On this day in Tudor history, 13th October 1553, Queen Mary I wrote a very interesting letter to the imperial ambassador, Simon Renard. In it, she asked the ambassador to meet with her secretly, and she'd encouraged him previously to come to her secretly and in disguise.
Why? What was going on? And why did Mary seem to trust the emperor and his ambassadors more than her own council?
Find out more about the situation in today's talk.
Also on this day in Tudor history, 13th October 1549, Edward VI’s council abolished his uncle Edward Seymour’s protectorate and membership of the Council. It was the beginning of the end for Seymour and you can find out what he’d done to provoke his downfall, and what happened next, in last year’s video:
Also on this day in history:
- 1499 - Queen Claude of France, wife of Francis I, was born in Romorantin-Lanthenay. Claude was the eldest daughter of Louis XII of France and Anne of Brittany.
- 1534 – Alessandro Farnese became Pope Paul III.
- 1536 - Lord Darcy reported to Henry VIII that the East Riding, West Riding, North Riding and “all the commons of Yorshire” were “up” in rebellion.
- 1579 – Death of Sir William Drury, soldier and Lord Justice of Ireland, at Waterford, during Desmond's Rebellion. He was buried in Dublin, at St Patrick's Cathedral.
- 1591 – Death of Sir Edward Waterhouse, administrator, at his estate, Woodchurch in Kent. Waterhouse served Elizabeth as Chancellor of the Exchequer and of the Green Wax in Ireland from October 1586 to October 1589.
On this day in Tudor history, 13th October 1553, Queen Mary I wrote to the imperial ambassador, Simon Renard. She wrote:
“Sir: If it were not too much trouble for you, and if you were to find it convenient to do so without the knowledge of your colleagues, I would willingly speak to you in private this evening, as you four are to come to-morrow. Nevertheless, I remit my request to your prudence and discretion. Written in haste, as it well appears, this morning, 13 October. Your good friend, Mary.”
It’s an interesting letter because Mary wants to speak to Renard secretly, without the knowledge of his colleagues. Why? What was going on?
In her biography of Mary I, historian Anna Whitelock explains how Renard had “an unprecedented role as secret counsellor and confidant” to the new queen and that he built on Mary’s close relationship with her cousin, Emperor Charles V, whom Mary trusted and whom she addressed in letters as “her very dear and well beloved good brother”. It appears that Mary trusted the emperor and his ambassadors more than her own council and advisors. On 23rd September 1553, the imperial ambassadors wrote to the emperor saying “She could not trust her Council too much, well knowing the particular character of its members” and describing how they had visited the queen secretly, passing “through the park and a garden, unperceived by anybody, except for two of her servants and Dame Clarentius (Clarence), whom she trusts”.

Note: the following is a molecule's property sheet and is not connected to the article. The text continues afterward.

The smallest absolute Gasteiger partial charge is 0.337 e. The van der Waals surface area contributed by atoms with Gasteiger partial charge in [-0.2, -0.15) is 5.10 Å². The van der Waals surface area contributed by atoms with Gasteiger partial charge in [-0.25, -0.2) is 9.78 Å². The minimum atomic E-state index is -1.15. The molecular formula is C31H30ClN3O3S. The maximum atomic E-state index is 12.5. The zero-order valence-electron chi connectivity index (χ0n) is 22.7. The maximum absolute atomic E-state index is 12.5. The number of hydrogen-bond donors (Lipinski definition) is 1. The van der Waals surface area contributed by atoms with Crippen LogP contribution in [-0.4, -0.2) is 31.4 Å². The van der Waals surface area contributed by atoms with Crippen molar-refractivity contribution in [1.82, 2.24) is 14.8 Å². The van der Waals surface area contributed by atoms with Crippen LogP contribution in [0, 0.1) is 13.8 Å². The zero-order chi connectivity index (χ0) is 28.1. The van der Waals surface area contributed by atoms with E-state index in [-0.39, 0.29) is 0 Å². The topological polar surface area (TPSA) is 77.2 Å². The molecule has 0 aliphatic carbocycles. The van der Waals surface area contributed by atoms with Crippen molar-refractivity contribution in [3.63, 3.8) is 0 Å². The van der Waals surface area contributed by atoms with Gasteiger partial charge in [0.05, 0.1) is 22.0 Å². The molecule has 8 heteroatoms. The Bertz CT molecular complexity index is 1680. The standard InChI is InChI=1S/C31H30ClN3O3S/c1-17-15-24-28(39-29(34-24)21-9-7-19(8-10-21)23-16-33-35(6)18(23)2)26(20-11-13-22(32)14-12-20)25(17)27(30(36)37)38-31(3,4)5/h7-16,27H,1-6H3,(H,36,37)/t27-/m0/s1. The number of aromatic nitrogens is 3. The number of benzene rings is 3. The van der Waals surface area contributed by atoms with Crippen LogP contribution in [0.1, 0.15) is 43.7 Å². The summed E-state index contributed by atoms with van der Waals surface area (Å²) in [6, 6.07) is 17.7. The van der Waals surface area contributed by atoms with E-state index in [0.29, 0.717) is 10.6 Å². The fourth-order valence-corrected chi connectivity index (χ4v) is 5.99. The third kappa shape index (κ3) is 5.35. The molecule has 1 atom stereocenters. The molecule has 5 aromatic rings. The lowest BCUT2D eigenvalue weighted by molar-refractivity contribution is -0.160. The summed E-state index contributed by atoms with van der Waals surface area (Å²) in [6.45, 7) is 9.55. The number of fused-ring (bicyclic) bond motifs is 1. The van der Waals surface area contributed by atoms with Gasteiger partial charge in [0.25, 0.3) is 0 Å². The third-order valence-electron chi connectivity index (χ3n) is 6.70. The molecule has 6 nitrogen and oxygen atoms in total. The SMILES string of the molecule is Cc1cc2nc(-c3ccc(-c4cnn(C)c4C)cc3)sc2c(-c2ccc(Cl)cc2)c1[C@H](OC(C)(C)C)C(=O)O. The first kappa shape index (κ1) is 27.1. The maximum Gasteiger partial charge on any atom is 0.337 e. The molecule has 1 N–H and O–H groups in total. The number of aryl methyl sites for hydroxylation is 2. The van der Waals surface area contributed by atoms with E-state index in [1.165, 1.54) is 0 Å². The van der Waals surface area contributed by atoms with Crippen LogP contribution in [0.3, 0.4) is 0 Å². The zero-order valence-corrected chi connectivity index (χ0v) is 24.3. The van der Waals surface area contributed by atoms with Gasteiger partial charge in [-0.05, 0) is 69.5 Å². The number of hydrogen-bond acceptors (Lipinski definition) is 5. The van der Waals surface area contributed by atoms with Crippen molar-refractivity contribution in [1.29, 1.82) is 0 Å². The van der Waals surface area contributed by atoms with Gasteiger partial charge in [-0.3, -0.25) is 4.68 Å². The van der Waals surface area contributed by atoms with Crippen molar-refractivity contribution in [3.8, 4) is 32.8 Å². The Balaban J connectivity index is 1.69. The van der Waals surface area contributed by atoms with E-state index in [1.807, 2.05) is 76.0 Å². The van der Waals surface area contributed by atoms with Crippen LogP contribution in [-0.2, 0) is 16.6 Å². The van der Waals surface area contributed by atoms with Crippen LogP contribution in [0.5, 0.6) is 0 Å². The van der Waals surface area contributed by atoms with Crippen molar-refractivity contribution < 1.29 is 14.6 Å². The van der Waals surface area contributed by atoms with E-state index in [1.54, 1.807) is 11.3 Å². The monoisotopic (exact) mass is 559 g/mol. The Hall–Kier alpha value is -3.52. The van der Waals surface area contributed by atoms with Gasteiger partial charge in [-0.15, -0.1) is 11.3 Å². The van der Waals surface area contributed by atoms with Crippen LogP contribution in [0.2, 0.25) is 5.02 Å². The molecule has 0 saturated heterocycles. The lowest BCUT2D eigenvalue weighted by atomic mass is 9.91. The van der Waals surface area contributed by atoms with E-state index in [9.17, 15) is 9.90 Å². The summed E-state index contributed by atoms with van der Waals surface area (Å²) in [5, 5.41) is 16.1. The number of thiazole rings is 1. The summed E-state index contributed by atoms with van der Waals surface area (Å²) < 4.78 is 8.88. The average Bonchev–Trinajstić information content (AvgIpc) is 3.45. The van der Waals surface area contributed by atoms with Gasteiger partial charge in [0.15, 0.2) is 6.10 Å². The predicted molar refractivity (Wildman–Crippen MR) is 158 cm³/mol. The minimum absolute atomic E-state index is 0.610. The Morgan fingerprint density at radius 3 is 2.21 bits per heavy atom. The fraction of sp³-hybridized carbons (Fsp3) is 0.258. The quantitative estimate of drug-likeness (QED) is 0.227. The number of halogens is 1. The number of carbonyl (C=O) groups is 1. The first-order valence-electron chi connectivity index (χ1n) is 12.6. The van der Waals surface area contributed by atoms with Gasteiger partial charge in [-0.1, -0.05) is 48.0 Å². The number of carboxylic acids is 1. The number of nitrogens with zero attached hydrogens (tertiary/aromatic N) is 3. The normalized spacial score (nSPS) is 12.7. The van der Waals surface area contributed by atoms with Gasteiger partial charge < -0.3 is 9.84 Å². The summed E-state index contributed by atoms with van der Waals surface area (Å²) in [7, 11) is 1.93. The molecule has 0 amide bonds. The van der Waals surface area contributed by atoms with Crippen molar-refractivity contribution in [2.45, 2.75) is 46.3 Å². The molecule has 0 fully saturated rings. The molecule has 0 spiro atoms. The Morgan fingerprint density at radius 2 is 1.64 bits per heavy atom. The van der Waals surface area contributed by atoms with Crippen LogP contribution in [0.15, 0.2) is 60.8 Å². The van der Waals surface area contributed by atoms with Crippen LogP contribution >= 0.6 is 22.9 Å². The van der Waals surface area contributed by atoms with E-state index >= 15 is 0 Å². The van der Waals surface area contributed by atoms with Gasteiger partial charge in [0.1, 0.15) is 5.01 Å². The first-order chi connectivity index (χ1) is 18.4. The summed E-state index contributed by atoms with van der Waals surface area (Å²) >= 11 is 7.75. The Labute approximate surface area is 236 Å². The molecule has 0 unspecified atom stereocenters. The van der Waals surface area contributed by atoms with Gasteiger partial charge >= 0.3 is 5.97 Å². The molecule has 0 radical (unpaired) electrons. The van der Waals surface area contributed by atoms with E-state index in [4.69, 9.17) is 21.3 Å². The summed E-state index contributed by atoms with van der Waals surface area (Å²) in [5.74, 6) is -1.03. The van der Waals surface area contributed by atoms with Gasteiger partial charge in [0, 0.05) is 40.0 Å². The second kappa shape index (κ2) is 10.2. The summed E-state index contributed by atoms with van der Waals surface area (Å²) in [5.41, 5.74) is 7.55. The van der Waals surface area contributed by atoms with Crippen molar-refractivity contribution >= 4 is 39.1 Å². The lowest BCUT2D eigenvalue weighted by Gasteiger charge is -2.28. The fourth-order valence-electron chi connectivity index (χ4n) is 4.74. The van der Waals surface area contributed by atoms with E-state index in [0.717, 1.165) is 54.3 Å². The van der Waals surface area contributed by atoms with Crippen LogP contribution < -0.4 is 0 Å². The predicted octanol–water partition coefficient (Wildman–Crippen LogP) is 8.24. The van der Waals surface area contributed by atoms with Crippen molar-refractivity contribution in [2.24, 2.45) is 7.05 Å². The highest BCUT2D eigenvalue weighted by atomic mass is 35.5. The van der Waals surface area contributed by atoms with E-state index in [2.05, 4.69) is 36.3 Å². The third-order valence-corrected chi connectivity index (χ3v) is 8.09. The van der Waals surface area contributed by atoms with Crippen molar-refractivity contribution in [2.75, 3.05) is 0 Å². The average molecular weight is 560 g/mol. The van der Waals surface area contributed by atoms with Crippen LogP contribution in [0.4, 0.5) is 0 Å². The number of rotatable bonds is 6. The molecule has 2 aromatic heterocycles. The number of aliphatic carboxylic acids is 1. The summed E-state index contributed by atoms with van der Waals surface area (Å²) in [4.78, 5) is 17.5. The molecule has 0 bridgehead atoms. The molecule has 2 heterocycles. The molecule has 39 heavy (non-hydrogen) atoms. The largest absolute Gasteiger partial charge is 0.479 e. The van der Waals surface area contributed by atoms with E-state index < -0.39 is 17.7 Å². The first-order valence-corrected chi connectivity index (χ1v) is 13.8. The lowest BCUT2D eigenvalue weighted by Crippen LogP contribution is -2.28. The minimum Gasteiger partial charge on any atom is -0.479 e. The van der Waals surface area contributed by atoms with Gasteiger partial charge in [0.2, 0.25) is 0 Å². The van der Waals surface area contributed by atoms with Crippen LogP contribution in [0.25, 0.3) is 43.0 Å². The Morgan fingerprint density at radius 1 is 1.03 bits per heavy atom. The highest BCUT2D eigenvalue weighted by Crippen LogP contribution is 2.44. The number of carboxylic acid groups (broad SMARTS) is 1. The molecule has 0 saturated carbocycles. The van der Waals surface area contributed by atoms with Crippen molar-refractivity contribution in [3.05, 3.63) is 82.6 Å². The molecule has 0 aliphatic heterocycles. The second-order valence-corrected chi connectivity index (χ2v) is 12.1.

And Anna Whitelock describes how Mary encouraged Renard to come to her in disguise and after dark and notes how unusual it was for a monarch to consult a foreign ambassador in secret about affairs of the kingdom.
But it’s not surprising that Mary had a good relationship with Charles V and his ambassadors. They had been her support in dark times, such as when her father put pressure on her to accept his supremacy and her illegitimacy back in 1536 and when she felt threatened during Edward VI’s reign, in 1550, when she was in trouble for celebrating the mass. It had been the emperor and his ambassadors who’d come up with a plan for her to flee England by sea. Mary got cold feet and didn’t go ahead with the escape plan, but the emperor had fully supported her and protected her. Charles had always had her back and ambassadors like Eustace Chapuys had been good friends and perhaps even a father figure to Mary.
And now here she was queen in her own right, but she knew how fickle men could be, she’d seen privy councillors betray Lady Jane Grey and change sides to Mary, just a few months ago. She was also thinking of marriage and it was the emperor she turned to for help, as the man she trusted. She wanted to make a match that he’d agree with, and it was marriage that she was discussing with his ambassadors in secret, knowing that her English councillors might not be supportive of her ideas. Her plans to marry the emperor’s son, Philip of Spain, were met with opposition from some, and even led to Wyatt’s Rebellion in early 1554. There was concern that England might become just another of Philip’s territories and that he’d involved England in his war and use the treasury to fund his campaigns. Many preferred the idea of an English consort for Mary, but Mary trusted the emperor and she put her foot down. She was able to rally support against Wyatt’s Rebellion and marry her choice of man. She was a determined lady.